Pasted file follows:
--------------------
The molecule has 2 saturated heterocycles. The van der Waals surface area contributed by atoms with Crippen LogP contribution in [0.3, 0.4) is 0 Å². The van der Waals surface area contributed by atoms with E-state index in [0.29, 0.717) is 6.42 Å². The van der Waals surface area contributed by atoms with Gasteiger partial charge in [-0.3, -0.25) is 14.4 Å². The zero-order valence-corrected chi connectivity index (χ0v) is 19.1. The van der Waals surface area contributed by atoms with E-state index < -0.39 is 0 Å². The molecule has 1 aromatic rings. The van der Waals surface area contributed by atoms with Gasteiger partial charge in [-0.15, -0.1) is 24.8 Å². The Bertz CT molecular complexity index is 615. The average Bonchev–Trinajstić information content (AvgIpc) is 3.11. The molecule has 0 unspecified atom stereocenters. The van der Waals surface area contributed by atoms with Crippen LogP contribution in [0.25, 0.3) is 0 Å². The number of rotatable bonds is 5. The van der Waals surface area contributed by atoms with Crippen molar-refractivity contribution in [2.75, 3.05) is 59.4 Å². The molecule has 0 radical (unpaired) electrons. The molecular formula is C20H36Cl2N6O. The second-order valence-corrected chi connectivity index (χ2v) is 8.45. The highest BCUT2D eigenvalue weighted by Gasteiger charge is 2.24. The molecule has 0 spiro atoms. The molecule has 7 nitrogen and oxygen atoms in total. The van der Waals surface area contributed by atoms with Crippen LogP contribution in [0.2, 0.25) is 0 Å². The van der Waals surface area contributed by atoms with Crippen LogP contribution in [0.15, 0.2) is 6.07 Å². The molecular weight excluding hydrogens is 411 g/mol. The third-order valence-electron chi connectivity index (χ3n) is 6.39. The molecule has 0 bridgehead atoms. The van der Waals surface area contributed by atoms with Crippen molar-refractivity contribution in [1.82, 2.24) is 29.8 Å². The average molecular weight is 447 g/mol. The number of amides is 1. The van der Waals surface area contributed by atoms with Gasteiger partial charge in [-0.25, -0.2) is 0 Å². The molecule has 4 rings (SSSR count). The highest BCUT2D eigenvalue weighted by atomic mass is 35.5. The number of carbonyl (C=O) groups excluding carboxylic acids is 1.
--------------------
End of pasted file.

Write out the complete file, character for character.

The molecule has 2 saturated heterocycles. The van der Waals surface area contributed by atoms with Crippen LogP contribution in [0.3, 0.4) is 0 Å². The van der Waals surface area contributed by atoms with E-state index in [0.29, 0.717) is 6.42 Å². The van der Waals surface area contributed by atoms with Gasteiger partial charge in [-0.3, -0.25) is 14.4 Å². The zero-order valence-corrected chi connectivity index (χ0v) is 19.1. The van der Waals surface area contributed by atoms with E-state index < -0.39 is 0 Å². The molecule has 1 aromatic rings. The van der Waals surface area contributed by atoms with Gasteiger partial charge in [-0.15, -0.1) is 24.8 Å². The Bertz CT molecular complexity index is 615. The average Bonchev–Trinajstić information content (AvgIpc) is 3.11. The molecule has 0 unspecified atom stereocenters. The van der Waals surface area contributed by atoms with Crippen LogP contribution in [0.25, 0.3) is 0 Å². The number of rotatable bonds is 5. The van der Waals surface area contributed by atoms with Crippen molar-refractivity contribution in [2.75, 3.05) is 59.4 Å². The molecule has 0 radical (unpaired) electrons. The molecular formula is C20H36Cl2N6O. The second-order valence-corrected chi connectivity index (χ2v) is 8.45. The highest BCUT2D eigenvalue weighted by Gasteiger charge is 2.24. The molecule has 0 spiro atoms. The molecule has 7 nitrogen and oxygen atoms in total. The van der Waals surface area contributed by atoms with Crippen LogP contribution in [0.2, 0.25) is 0 Å². The van der Waals surface area contributed by atoms with Crippen LogP contribution in [0.15, 0.2) is 6.07 Å². The molecular weight excluding hydrogens is 411 g/mol. The third-order valence-electron chi connectivity index (χ3n) is 6.39. The molecule has 0 bridgehead atoms. The van der Waals surface area contributed by atoms with Crippen molar-refractivity contribution in [1.82, 2.24) is 29.8 Å². The average molecular weight is 447 g/mol. The number of amides is 1. The van der Waals surface area contributed by atoms with Gasteiger partial charge in [-0.25, -0.2) is 0 Å². The molecule has 4 rings (SSSR count). The highest BCUT2D eigenvalue weighted by atomic mass is 35.5. The number of carbonyl (C=O) groups excluding carboxylic acids is 1.